Congratulations New York sports fans. You now know what the rest of the world feels like. Both your basketball teams are awful and retreating towards the NBA lottery. The Jets and the Giants have less offensive production than the Swiss military. And even New York baseball teams, where the Yankees and sometimes the Mets can buy themselves a playoff spot, watched the postseason on their home televisions. In fact, there’s not a single pro team in the New York area with a winning record, even if you include hockey.
Last weekend, the mighty Florida Gators football team lost, at home, to Georgia Southern. This is notable for several reasons. First, and foremost, Georgia Southern plays in the lower tier FCS Division I subdivision, not the FBS top category like the Gators. This is the first time since the creation of these divisions that Florida has lost to an FCS, or I-AA squad. It also sealed Florida’s first losing record since 1979 and the first season since 1990 without a bowl game. It could inevitably cost Florida coach Will Muschamp his job, and it’s led to considerable unrest amongst the legions of Florida fans, including the big donors that help fund the program.
This story should sound familiar. A 17-year old high school senior is a dominant athlete, so good they could play pro right now. Only there’s this college thing that’s looming next fall. And everyone’s talking about which university you’ll compete for to help win a national championship, playing for a scholarship instead of the actual cash a free market might command.
I went to the Summer Olympics in 1996 in Atlanta, as well as the track and field Olympic trials in the same venue. I watched Michael Johnson run, which at that point I assumed was the fastest man there ever could be, and I spent the better part of a week surviving the summer heat of Hotlanta. And I remember thinking, as a track and field fan, that wow, that’s one nice track stadium in the middle of a big city.
When I say the word hazing, you probably think about college, maybe a frat house where pledges are forced to dress up or clean the house or things far more onerous and potentially dangerous. In fact, hazing has gone from something of a tradition to a dirty word, something that keeps college presidents up all night. Once a right of passage, now it’s something of a criminal offense.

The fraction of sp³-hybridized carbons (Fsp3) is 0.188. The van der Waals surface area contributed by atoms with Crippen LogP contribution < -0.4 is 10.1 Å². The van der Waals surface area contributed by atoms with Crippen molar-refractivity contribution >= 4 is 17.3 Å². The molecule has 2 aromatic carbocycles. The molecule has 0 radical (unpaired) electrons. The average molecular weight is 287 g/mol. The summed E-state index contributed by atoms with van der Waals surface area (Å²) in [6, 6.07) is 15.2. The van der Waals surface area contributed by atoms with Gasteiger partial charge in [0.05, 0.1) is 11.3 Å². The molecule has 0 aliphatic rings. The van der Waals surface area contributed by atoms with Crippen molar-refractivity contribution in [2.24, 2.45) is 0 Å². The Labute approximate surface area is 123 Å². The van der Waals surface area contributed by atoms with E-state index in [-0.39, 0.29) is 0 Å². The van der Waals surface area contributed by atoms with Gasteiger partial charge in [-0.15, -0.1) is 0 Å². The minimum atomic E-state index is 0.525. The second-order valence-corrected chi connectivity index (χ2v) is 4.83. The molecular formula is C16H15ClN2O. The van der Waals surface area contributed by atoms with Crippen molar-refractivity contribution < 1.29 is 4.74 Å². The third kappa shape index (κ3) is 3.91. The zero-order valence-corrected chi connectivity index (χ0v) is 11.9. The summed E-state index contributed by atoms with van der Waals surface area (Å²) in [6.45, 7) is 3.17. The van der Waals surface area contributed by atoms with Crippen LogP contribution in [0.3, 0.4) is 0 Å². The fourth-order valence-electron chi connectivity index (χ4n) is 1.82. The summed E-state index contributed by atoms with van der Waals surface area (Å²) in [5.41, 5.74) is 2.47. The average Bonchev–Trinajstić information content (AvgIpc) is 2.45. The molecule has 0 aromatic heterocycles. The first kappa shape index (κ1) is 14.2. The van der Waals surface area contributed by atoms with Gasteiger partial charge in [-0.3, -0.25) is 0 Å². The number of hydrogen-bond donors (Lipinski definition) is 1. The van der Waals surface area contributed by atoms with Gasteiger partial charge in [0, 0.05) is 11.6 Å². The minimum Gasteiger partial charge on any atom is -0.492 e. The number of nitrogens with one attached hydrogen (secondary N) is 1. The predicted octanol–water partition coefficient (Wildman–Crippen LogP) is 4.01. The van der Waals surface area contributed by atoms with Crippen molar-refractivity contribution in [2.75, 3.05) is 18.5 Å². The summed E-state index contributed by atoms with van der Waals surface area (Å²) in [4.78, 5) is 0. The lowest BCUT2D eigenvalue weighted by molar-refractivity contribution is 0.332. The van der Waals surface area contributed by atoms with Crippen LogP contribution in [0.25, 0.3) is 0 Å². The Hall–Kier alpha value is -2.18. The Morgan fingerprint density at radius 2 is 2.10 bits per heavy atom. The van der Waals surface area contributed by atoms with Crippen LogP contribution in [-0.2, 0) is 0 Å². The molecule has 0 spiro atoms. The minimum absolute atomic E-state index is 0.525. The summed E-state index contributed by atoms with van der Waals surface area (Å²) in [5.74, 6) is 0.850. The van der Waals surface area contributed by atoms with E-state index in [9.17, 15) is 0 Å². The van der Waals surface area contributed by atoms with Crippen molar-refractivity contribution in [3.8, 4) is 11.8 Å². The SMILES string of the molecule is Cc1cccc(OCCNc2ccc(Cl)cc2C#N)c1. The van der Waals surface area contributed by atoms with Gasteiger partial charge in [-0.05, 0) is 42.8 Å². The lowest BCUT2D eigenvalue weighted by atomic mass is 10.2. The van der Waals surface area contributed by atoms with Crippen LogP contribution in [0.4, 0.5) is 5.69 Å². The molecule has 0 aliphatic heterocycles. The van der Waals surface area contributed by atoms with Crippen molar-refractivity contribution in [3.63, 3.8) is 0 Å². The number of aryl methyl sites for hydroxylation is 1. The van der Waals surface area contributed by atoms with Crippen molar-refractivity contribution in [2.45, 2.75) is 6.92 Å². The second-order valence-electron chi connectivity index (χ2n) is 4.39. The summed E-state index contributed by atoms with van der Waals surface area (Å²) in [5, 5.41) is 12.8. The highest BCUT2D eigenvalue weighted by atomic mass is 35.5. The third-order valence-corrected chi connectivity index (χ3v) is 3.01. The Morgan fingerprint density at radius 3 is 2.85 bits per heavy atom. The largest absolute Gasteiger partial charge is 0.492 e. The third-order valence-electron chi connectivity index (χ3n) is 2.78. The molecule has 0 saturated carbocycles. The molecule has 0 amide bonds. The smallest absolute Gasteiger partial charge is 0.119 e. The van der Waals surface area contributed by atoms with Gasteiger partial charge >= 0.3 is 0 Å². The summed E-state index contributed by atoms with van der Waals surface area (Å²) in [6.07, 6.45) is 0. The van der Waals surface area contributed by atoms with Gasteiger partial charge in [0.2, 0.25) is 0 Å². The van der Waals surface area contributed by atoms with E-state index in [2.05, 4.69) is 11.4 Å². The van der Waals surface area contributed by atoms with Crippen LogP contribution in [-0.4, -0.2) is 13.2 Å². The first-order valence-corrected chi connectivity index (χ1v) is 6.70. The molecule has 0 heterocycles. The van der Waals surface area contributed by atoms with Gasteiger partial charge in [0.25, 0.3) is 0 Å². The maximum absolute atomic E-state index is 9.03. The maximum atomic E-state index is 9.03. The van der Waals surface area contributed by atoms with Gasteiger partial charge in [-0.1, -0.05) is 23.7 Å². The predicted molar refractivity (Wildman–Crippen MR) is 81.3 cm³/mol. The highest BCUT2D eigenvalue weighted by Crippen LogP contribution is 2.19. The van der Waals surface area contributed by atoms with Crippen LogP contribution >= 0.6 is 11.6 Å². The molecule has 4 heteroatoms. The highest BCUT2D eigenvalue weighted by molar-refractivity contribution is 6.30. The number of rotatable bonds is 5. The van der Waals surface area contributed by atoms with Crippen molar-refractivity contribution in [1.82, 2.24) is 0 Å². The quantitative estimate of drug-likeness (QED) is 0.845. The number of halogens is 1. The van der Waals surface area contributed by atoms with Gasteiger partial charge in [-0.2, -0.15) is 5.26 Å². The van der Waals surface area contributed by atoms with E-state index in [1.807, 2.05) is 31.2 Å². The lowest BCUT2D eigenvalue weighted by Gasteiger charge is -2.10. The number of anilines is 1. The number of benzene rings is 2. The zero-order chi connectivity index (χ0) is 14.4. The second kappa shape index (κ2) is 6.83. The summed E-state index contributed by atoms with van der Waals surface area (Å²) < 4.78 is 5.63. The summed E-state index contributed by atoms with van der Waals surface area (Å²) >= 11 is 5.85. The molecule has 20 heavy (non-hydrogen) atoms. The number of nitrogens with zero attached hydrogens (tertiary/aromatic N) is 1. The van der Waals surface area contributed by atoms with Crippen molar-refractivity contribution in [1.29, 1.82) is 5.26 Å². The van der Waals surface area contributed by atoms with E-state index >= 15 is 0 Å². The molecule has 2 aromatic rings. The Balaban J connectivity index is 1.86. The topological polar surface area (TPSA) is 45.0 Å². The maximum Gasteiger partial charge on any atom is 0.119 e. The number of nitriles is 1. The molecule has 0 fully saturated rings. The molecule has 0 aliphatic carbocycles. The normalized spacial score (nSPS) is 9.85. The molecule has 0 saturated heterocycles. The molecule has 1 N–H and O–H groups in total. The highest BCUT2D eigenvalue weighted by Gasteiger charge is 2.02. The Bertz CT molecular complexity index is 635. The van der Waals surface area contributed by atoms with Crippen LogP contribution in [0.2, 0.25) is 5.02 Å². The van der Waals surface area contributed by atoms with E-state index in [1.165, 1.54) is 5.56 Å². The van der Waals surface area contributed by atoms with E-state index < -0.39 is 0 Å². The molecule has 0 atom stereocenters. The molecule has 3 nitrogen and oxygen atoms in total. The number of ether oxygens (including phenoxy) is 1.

For the past several years, the military academies, Army, Navy, Air Force, have been at something of a disadvantage in sports, at least in the context of major Division I football. There’s a whole lot of reasons for that. They’ve got that unseemly burden of training both for football and for war. There’s not a lot of gut majors to work with. And as a recruiting pitch, coaches can promise high school stars guaranteed employment upon graduation, most likely in Iraq. That’s not a great sales pitch for any kid dreaming about a different kind of uniform, namely one with an NFL logo on it.
Sex, drugs, and cheating. Sounds a lot like a Tom Wolfe novel, right? Only this story isn’t fiction. This is a story about Oklahoma State football in the decade staring in the late 1990’s, where the marginal football program evolved into a national power that finished consistently in the nation’s top ten. The story is pure non-fiction, in fact, at least as reported by Sports Illustrated over the past several days, after a year of in-depth reporting and interviews with dozens of formers players and coaches and program associates, of which there seem to be way too many. Oklahoma State has already done its best to debunk SI’s reporting as myth, which will be about a simple as disproving the moon landing. Even if reporters overstepped here and there, the narrative is fairly indestructible.
Everything is relative, I suppose. So if a city has suffered five recessions in the past 15 years, a devastating earthquake and a nuclear emergency, it can still somehow be considered the safe choice. That’s Tokyo, and it was oddly the benign selection to host the 2020 Summer Olympic Games, chosen over the comparatively risky Madrid and Istanbul, or Constantinople, for all you They Might Be Giants Fans. Madrid has an unemployment rate approaching 25% and a long legacy of doping by top athletes. And Istanbul offers civil unrest and an unfortunate neighbor in Syria.
By almost any reasonable regard, $765 million is a lot of money. It’s the kind of number that would make Powerball ticket sales so crazy you couldn’t leave a 7-11 in under an hour. It’s the working budget of some decent sized companies, and almost enough to fund a presidential run.